DQ: That’s a tricky question. I have been fortunate enough to be around a great group of creative, amazing people. It’s been success after success, and so I really have no complaints, regrets, or worries. I knew going into this scene that it would have all this creativity and my hope was that it had open, supportive, and kind people to help promote the scene as a whole. And overall, I have been right at almost every turn. I like being constantly surprised with how big this whole scene has become and how it continues to grow, so I suppose I’d really wouldn’t have done things any differently.

That’s really great. Can you tell us about your latest project?

I’ve got two projects coming down the pipeline. First is Fascination – an electro-swing night here in Atlanta I’m trying to get off the ground. I’m a huge fan of the scene they have there in Europe and the UK and thought that my city would love it as much as I do, so I hope it’ll be success. I’ve got a classic swing DJ, DJ Moose, along with fellow electro-swing DJ Vourteque alongside me, plus burlesque acts between sets from Lola Le Solei, Fonda Lingue, and Ursula Undress should make it quite a night!

The other wild night is the end of the year bash from the Artifice Club – The Imperial Secret Society Speakeasy! With The Emperor of the Red Fork Empire as our MC, music from `Till Someone Loses and Eye, The David Tyberg Trio, and Christ, Lord, and topping it off with burlesque from Talloolah Love, featuring acts from Lola Le Solei, Fonda Lingue, and Chicago’s own Peal Pistol. It’s going to be a helluva night.

Wow, that sounds fun. I wish I lived closer. Is there anything else you’d like to share?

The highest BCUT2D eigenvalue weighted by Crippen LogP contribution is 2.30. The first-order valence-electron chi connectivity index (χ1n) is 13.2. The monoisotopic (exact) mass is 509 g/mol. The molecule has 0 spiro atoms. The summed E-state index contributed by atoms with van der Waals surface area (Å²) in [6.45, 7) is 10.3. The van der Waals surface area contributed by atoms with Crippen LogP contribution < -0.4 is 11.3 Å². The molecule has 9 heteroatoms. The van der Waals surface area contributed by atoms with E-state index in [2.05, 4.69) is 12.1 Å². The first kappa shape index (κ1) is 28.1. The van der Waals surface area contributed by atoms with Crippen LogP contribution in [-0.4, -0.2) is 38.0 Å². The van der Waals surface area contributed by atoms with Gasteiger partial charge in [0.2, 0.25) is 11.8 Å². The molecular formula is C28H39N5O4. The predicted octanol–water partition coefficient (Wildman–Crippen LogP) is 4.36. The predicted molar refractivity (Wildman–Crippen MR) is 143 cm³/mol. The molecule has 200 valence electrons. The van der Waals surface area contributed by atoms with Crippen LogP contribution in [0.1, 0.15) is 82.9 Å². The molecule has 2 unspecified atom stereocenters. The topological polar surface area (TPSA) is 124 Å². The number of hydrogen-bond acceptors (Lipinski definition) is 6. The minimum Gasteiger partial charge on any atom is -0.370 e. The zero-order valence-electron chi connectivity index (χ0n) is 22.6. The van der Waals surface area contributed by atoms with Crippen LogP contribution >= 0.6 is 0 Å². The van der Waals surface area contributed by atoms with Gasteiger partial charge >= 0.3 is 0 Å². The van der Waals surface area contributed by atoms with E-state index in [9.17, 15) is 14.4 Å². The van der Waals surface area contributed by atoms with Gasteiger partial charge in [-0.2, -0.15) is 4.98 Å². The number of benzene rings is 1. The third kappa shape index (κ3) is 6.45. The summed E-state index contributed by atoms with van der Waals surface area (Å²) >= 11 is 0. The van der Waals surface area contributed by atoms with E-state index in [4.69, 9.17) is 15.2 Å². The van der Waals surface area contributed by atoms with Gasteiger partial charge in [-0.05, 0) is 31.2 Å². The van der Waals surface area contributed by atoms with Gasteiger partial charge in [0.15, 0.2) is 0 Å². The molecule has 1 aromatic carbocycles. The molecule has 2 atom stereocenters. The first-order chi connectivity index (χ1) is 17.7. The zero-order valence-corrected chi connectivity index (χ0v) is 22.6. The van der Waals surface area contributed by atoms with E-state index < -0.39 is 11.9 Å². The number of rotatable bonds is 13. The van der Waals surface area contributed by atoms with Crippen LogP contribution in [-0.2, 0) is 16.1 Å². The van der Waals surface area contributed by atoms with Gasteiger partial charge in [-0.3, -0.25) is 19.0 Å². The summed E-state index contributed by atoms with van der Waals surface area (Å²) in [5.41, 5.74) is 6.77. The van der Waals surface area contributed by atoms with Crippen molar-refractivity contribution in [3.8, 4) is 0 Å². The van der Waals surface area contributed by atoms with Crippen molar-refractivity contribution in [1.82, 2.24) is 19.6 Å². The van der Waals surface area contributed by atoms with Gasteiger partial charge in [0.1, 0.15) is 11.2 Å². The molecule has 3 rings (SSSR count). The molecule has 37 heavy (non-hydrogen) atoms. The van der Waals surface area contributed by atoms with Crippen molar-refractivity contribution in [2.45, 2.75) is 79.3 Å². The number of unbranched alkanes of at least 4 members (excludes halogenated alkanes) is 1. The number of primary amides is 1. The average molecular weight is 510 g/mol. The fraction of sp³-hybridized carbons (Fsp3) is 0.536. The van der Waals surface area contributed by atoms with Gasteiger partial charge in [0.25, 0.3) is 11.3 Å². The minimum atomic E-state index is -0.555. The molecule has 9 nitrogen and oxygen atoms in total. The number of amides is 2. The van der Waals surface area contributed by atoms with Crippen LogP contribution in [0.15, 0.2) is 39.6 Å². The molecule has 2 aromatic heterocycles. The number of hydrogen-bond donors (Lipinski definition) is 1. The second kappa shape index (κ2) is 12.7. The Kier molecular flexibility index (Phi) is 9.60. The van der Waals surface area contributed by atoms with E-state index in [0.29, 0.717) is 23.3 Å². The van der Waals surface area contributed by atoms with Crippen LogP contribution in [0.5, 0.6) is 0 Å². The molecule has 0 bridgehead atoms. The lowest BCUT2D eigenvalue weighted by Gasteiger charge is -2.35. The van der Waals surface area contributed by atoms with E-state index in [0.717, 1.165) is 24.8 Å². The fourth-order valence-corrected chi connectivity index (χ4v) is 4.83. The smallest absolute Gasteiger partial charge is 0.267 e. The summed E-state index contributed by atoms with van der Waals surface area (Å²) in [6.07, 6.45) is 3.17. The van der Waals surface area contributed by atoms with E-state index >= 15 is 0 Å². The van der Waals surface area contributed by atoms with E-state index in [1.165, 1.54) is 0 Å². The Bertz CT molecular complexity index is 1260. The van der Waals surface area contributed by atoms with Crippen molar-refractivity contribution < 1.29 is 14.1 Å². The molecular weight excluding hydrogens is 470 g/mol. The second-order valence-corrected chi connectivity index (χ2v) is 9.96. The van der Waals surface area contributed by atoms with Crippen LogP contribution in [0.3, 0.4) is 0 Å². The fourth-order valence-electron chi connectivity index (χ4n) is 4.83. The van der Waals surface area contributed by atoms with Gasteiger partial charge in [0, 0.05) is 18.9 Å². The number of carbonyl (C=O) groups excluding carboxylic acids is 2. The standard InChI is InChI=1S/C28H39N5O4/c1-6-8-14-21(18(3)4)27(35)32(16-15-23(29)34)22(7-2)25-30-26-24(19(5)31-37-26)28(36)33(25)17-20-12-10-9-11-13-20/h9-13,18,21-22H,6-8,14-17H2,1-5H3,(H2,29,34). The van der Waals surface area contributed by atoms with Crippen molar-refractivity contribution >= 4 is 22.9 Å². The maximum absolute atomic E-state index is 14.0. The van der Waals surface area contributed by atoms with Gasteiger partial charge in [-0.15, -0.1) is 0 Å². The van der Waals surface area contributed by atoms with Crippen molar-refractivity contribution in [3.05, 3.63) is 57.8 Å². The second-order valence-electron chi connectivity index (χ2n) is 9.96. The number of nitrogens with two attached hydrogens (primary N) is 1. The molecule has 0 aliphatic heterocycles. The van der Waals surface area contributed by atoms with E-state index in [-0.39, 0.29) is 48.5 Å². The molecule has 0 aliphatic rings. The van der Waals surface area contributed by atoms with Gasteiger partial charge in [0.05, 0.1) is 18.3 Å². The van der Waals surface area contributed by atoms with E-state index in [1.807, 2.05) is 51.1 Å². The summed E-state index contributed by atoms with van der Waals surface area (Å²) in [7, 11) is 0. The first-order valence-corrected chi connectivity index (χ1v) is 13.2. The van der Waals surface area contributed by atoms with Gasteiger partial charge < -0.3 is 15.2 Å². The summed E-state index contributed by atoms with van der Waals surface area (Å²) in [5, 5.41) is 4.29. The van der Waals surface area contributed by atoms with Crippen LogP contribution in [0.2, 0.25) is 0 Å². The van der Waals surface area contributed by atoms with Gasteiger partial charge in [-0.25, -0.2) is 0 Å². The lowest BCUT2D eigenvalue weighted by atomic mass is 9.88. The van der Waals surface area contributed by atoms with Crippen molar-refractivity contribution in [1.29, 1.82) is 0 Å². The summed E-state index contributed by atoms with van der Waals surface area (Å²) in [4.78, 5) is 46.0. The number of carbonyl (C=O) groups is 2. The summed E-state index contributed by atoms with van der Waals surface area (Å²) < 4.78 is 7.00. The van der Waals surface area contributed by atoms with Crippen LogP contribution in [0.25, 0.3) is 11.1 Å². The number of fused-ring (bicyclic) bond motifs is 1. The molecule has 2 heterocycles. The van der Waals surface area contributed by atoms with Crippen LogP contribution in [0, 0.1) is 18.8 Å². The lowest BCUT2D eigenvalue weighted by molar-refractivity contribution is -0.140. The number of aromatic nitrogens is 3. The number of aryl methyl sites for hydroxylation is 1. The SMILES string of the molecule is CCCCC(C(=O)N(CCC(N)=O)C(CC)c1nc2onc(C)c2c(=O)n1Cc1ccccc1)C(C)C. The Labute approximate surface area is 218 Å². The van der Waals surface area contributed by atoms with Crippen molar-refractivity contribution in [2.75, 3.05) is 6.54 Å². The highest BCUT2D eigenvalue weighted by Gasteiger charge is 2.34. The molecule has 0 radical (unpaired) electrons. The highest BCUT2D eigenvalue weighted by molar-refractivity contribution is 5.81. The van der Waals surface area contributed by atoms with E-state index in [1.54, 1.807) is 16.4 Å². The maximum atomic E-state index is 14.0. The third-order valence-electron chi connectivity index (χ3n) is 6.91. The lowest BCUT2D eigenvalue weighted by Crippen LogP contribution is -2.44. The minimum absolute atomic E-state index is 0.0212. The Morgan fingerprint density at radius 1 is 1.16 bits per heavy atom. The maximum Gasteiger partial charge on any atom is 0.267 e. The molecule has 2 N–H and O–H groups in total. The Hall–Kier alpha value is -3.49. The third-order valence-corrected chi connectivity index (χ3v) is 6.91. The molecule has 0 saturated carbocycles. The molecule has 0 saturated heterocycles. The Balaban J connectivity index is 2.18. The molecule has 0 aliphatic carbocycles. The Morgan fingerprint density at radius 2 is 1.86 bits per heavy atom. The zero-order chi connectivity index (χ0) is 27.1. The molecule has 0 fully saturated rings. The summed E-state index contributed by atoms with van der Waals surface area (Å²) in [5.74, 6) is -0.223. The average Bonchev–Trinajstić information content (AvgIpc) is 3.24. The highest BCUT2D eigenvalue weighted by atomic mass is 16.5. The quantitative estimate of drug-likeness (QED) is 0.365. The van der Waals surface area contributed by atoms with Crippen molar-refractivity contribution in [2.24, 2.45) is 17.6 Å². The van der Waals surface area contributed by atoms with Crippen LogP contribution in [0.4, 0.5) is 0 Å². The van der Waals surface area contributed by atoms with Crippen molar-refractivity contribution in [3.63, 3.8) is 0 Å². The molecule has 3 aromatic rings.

Sure thing. No matter where you are, just because you’re not in the southeast doesn’t mean you can’t join the Club. The Artifice Club is an organization for all artists, makers, costumers, performers, and those patrons who enjoy being immersed in such creativity. We are even starting up new chapterhouses outside of Atlanta. Do you not have a scene in your city yet? Well we’d be happy to offer up our lessons learned and walk you through having your own Artifice Club event near you. Happy to share, just drop us a line!

That’s a great idea. Where can our readers find out more about you?

Feel free to follow me on Facebook: https://www.facebook.com/TheDoctorQ

I post my set lists there, as well shout out on upcoming gigs, talk about music and such, and more. If Liking Pages aren’t your thing I also have a personal page, but I’m all over the map on that one.

Or you can follow me on Twitter: https://twitter.com/DJDoctor_Q

I kind of ramble all over the place on twitter when I’m actually on it, which sadly is touch and go – but it is my favorite of the social networks.

Or you can also become a Fan of the Artifice Club on Facebook (or join our Group), Twitter, or tumblr.

–Doctor Q

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Today we welcome Edrie from the Army of Broken Toys!